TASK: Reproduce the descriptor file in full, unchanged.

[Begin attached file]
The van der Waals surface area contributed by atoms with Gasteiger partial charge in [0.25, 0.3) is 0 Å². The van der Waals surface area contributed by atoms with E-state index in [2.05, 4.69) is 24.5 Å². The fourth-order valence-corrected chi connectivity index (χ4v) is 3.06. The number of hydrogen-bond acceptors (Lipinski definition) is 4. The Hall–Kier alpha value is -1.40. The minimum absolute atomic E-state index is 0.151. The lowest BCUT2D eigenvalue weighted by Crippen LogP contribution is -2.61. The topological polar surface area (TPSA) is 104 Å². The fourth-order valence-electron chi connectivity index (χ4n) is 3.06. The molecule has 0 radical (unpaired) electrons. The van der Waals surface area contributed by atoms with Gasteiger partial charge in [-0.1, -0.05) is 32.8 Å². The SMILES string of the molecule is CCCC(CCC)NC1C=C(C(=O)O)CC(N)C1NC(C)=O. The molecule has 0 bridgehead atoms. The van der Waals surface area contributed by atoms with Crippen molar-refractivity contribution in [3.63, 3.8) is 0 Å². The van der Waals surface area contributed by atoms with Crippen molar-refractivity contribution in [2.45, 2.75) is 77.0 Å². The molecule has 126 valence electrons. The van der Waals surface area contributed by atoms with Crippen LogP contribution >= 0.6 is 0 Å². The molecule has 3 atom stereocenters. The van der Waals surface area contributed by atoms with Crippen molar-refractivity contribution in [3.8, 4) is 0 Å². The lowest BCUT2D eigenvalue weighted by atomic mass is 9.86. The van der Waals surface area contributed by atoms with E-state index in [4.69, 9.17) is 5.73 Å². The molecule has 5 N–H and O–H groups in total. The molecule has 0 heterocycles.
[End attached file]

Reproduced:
The van der Waals surface area contributed by atoms with Gasteiger partial charge in [0.25, 0.3) is 0 Å². The van der Waals surface area contributed by atoms with E-state index in [2.05, 4.69) is 24.5 Å². The fourth-order valence-corrected chi connectivity index (χ4v) is 3.06. The number of hydrogen-bond acceptors (Lipinski definition) is 4. The Hall–Kier alpha value is -1.40. The minimum absolute atomic E-state index is 0.151. The lowest BCUT2D eigenvalue weighted by Crippen LogP contribution is -2.61. The topological polar surface area (TPSA) is 104 Å². The fourth-order valence-electron chi connectivity index (χ4n) is 3.06. The molecule has 0 radical (unpaired) electrons. The van der Waals surface area contributed by atoms with Gasteiger partial charge in [-0.1, -0.05) is 32.8 Å². The SMILES string of the molecule is CCCC(CCC)NC1C=C(C(=O)O)CC(N)C1NC(C)=O. The molecule has 0 bridgehead atoms. The van der Waals surface area contributed by atoms with Crippen molar-refractivity contribution in [3.63, 3.8) is 0 Å². The van der Waals surface area contributed by atoms with Crippen molar-refractivity contribution in [2.45, 2.75) is 77.0 Å². The molecule has 126 valence electrons. The van der Waals surface area contributed by atoms with Crippen LogP contribution >= 0.6 is 0 Å². The molecule has 3 atom stereocenters. The van der Waals surface area contributed by atoms with Crippen molar-refractivity contribution in [3.8, 4) is 0 Å². The lowest BCUT2D eigenvalue weighted by atomic mass is 9.86. The van der Waals surface area contributed by atoms with E-state index in [4.69, 9.17) is 5.73 Å². The molecule has 5 N–H and O–H groups in total. The molecule has 0 heterocycles.